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Bone. 1992;13 Suppl 2:S27-31.

The clinical consequences of vertebral compression fracture.

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Osteoporosis Medical Center, Beverly Hills, California 90210.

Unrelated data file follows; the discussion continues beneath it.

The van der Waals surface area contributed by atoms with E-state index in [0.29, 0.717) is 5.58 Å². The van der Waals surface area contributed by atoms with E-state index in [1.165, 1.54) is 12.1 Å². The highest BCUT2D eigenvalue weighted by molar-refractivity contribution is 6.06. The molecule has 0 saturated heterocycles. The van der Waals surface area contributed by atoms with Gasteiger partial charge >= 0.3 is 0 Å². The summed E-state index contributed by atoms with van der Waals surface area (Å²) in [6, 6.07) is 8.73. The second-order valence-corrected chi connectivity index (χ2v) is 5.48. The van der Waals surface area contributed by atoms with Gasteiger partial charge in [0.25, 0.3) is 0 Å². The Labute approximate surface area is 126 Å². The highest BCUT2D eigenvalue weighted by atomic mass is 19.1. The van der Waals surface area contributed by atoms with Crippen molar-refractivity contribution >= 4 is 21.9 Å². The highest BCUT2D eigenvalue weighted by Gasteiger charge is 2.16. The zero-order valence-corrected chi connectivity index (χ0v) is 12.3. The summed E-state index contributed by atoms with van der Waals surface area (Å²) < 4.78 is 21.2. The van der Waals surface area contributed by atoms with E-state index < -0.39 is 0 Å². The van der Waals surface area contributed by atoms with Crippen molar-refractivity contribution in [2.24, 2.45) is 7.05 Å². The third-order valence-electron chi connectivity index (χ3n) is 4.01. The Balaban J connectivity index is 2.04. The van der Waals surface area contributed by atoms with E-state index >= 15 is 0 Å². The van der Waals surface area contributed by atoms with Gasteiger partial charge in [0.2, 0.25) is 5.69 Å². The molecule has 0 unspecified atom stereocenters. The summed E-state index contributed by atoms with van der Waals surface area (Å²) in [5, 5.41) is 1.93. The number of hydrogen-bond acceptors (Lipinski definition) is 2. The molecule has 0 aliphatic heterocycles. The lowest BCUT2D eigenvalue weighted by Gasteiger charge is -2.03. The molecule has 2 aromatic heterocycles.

Vertebral compression fractures (VCFs) may be defined radiographically or as a clinical event. The prevalence of these fractures in women aged 50 and over has been estimated at 26% when defined as a reduction in vertebral height greater than 15%. Retrospective reviews of case records have shown a clinical detection rate of VCF in white women of 153/100,000 person years. Of these clinically detected VCFs, 84% were associated with pain. VCF may be defined as a clinical event characterised by loss of height and acute pain. The pain of acute fracture usually lasts 4 to 6 weeks with intense pain at the site of fracture. Chronic pain may also occur in patients with multiple compression fractures, height loss and low bone density but is probably due to structural changes or osteoarthritis. Radiographic VCF may not be symptomatic. The greater the deformity, the greater the likelihood of pain and disability. As height is lost, patients experience discomfort from the rib cage pressing downward on the pelvis. Patients develop a thoracic kyphosis, a lumbar lordosis, and a protuberant abdomen with prominent horizontal skinfold creases. The reduced thoracic space may result in decreased exercise tolerance and reduced abdominal space may give rise to early satiety and weight loss. Sleep disorders may also occur. Patients lose self esteem. Self care may become difficult. They are often depressed. They become fearful of further fracture. They have distorted body image and poor health perception. Patients with one vertebral fracture are at increased risk of peripheral fracture and further vertebral fracture. The aims of acute management are to reduce symptoms and mobilise the patient as quickly as possible.(ABSTRACT TRUNCATED AT 250 WORDS).

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